Progresso Soup Diet

The Progresso diet plan requires you to replace two meals with Progresso soups to help you lose weight.
Image Credit: BWFolsom/iStock/GettyImages

As the saying goes, if it sounds too good to be true, it probably is — and the Progresso soup diet is no exception. Like other soup diets, the Progresso diet plan requires you to replace two meals with Progresso soups to help you lose weight.


The Academy of Nutrition and Dietetics warns against this kind of fad diet, however. Any diet plan that promises rapid weight loss or limits you only to specific foods is not likely to be sustainable in the long run.

Video of the Day

Weigh the pros and cons and talk with your doctor before starting a Progresso soup diet or any other diet that restricts you only to certain foods. While a canned soup diet may result in weight loss initially, it might not help you keep it off in the long term. It also might not provide you with optimal nutrition for your needs.


Read more: Low-Calorie, Nutrient-Dense Foods to Fill Your Plate With

Progresso Soup Diet Considerations

Eating the same thing over and over can get boring, making it more difficult to stick to the Progresso Soup Diet. The Academy of Nutrition and Dietetics explains that you also might miss out on key nutrients if you eliminate entire food groups.


The Progresso diet plan doesn't specify which types of soups to eat. Theoretically, then, if you only eat Progresso New England Clam Chowder, you'll be eating minimal nutrients. Each serving size contains 0 percent of the recommended daily intake for many vitamins and minerals, such as calcium, magnesium and vitamins A, D, B and C.

In addition, although there are some healthier options for canned soups, many of them contain a high amount of sodium. The 2015-2020 Dietary Guidelines for Americans advise consuming no more than 2,300 milligrams of sodium daily — a number you may exceed if you're eating canned soup for two meals a day.


For example, the New England Clam Chowder mentioned above has 760 milligrams of sodium per serving. That's 1,520 milligrams if you eat two servings a day, and that's assuming you don't eat more than the recommended serving size of 1 cup, which is just 170 calories. It also assumes your other meals and snacks won't push you over 2,300 milligrams of sodium.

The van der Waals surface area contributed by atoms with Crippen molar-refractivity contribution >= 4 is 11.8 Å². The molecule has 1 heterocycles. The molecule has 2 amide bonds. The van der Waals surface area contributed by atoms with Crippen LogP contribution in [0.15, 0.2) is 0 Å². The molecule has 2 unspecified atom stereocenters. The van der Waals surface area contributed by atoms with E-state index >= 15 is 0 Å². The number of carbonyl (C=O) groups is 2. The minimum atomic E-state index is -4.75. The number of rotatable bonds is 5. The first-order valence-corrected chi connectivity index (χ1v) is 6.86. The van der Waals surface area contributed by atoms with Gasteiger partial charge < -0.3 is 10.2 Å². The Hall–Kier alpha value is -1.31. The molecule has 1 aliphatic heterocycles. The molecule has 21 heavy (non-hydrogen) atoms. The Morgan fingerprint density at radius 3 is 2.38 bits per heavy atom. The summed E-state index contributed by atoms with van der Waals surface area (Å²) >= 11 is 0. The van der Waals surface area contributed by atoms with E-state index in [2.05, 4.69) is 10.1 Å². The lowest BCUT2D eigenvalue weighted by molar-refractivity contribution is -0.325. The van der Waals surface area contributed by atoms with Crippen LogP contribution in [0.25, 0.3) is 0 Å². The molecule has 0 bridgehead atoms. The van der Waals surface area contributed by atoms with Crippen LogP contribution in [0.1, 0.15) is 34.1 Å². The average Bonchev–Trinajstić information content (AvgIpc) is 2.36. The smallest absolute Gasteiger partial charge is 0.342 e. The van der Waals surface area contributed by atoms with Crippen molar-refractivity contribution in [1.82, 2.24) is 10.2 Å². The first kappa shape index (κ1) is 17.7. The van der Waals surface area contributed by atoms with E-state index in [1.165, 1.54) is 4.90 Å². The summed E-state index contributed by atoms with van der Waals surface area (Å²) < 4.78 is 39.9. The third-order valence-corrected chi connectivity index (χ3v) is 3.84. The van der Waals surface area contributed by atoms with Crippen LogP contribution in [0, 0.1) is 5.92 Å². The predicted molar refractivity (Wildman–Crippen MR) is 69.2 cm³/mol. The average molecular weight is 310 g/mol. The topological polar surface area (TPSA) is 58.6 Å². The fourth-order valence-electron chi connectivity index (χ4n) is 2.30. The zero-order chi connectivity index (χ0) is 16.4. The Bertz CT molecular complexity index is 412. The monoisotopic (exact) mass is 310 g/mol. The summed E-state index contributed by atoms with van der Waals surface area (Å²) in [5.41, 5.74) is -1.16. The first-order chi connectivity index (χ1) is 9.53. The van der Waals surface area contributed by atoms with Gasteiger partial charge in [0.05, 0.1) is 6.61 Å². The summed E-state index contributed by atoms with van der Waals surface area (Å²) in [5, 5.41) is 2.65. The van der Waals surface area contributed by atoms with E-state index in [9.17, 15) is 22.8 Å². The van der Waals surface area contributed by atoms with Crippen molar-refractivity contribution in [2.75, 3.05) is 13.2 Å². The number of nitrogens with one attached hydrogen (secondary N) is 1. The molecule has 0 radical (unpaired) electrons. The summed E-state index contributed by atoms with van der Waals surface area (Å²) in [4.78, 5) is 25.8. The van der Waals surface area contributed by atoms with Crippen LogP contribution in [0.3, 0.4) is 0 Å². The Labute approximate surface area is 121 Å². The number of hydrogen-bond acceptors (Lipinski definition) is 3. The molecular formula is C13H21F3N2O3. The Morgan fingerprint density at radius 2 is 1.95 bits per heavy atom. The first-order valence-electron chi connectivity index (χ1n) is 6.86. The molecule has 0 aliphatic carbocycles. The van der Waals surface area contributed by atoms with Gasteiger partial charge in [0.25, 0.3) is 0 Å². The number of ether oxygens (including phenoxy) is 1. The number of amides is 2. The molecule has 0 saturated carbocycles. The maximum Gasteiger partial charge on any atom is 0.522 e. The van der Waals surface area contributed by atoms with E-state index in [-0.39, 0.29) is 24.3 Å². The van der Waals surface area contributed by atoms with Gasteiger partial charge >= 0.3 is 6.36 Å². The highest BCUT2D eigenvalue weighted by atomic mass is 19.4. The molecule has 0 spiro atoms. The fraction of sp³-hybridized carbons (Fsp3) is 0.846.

Read more: How Much Weight Can You Gain From Sodium?



Focus on the Long Term

Additionally, severely restricting calorie intake may work against your weight-loss goals over time. Research published in Perspectives on Psychological Science in September 2017 notes that severely cutting caloric intake may not help you lose weight in the long term, despite any initial weight loss.

Evidently, diet-induced weight loss results in changes to appetite gut hormones, which then contributes to an increase in appetite and weight regain. According to the research, any short-term reduction in energy intake may be counteracted by a reduction in metabolic rate and an increase in calorie intake. This means your body may end up burning fewer calories — and you end up eating more and regaining any lost weight (and then some, in some cases).


This doesn't necessarily mean a canned soup diet results in weight gain, and you may be able to achieve sustainable results — but the type of soup matters. Focus on eating nutrient-dense soups that fill you up but also keep you within the right calorie range for weight loss — a number you can calculate online via the American Council on Exercise (ACE) using your age, sex, weight, height and activity level.

Get Your Macronutrients Right

You'll also need a proper balance of micronutrients, as in carbohydrates, fats and proteins. The standard ratio is 45 to 65 percent carbohydrates, 20 to 35 percent fats and 10 to 35 percent proteins. However, ACE recommends customizing your macronutrient profile based on your goals. For example, for weight loss, you may wish to eat about half your calories in carbohydrates, 20 to 25 percent in fats and 25 to 30 percent in proteins.


The quality of those macronutrients matters, too. The Dietary Guidelines for Americans advises filling your diet with a variety of colorful vegetables and fruits, lean proteins, fat-free or low-fat dairy, whole grains and healthy fats like avocado. In addition to limiting sodium intake, avoid added sugars — and if you drink alcohol, do so in moderation: up to one drink per day for women and two drinks for men.

Keep in mind, you can always add vegetables to canned soup to increase your nutrient intake and feel more full after meals. For even greater results from your Progresso diet plan or any diet, add physical activity and strength training to your routine.

Read more: Ready to Track Your Macros? Here's Everything You Need to Know




Report an Issue

screenshot of the current page

Screenshot loading...